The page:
In 1845, Robert Schumann emerged from a lengthy illness and depression with a new, fervent interest in canons and fugues. He resumed his creative work by embarking on a study of these technical, contrapuntal forms. Robert and his wife, Clara (also a pianist and composer), wrote exercises back and forth, and some of Robert’s became published pieces. He wrote the Six Canonic Studies for pedal piano, an experimental model with a bass pedalboard like an organ.
A musical canon is created by having two or more voices sing the same melody with staggered entrances, creating harmonies from the overlaps. “Row, Row, Row Your Boat” is the classic example from childhood.
Schumann’s first study, Nicht zu schnell (Not too fast), has two voices, staggered at the half-measure and an octave apart, with a separate bassline below. The second canon, Mit innigem Ausdruck (With tender expression), also has two voices, staggered by a full measure, and this time in the same octave, creating an especially gossamer texture. This study is filled out with pulsing harmonies and is built above another bassline.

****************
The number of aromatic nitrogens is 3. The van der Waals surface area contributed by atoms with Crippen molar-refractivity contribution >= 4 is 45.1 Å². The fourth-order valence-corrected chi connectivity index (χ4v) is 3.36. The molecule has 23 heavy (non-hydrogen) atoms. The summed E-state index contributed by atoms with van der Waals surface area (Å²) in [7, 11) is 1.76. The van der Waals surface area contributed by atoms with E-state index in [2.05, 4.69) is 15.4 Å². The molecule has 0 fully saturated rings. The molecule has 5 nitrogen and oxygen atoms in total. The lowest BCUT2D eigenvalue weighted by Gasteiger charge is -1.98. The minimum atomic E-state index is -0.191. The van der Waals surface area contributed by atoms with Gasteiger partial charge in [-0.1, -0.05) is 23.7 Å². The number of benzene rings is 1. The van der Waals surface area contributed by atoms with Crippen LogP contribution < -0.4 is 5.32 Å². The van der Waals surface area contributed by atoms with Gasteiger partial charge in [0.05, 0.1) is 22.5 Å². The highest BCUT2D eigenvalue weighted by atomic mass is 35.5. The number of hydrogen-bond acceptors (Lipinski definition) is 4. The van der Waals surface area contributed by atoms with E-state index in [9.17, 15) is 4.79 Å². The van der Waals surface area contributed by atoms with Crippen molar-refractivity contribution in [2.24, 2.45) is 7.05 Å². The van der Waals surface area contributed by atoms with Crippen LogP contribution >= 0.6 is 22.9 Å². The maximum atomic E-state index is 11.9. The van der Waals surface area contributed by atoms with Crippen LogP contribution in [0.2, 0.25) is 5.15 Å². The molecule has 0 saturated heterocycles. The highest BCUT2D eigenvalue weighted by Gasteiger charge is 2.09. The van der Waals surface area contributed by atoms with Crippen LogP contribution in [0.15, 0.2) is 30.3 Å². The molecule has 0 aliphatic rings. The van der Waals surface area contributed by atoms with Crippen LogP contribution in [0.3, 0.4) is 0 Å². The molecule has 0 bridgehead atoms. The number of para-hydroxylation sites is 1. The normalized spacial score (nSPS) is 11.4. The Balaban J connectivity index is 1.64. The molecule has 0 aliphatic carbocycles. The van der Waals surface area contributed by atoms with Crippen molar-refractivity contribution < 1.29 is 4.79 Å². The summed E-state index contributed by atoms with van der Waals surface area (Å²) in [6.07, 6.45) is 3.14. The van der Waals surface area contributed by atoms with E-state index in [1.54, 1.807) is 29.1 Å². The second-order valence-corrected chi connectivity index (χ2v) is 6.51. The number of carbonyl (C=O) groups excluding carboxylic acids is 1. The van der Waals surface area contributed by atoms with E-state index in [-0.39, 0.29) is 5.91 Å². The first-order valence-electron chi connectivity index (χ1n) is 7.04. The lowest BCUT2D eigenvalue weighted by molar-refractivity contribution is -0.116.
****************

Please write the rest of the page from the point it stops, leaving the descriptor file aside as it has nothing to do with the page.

The Andantino is a bit different—it is bookended by a brief, non-canonic introduction and coda. In between, the canonic voices are separated by the interval of a fifth, creating more complex interrelations. Each line also contains little gaps, so they interlock more than they overlap. The final Adagio actually has three different canons, the middle one resembling a four-voice fugue.
With the pedal piano obsolete, Claude Debussy later transcribed Schumann’s studies for two standard pianos. Canons, above all, are musicians’ music, and Debussy must have taken pleasure in dissecting Schumann’s workmanship while making the transcriptions. But it is not all academic: the cool logic of these pieces also gives them a beautiful, mesmerizing inevitability.
Program notes for the complete Studies in Canonic Form available upon request.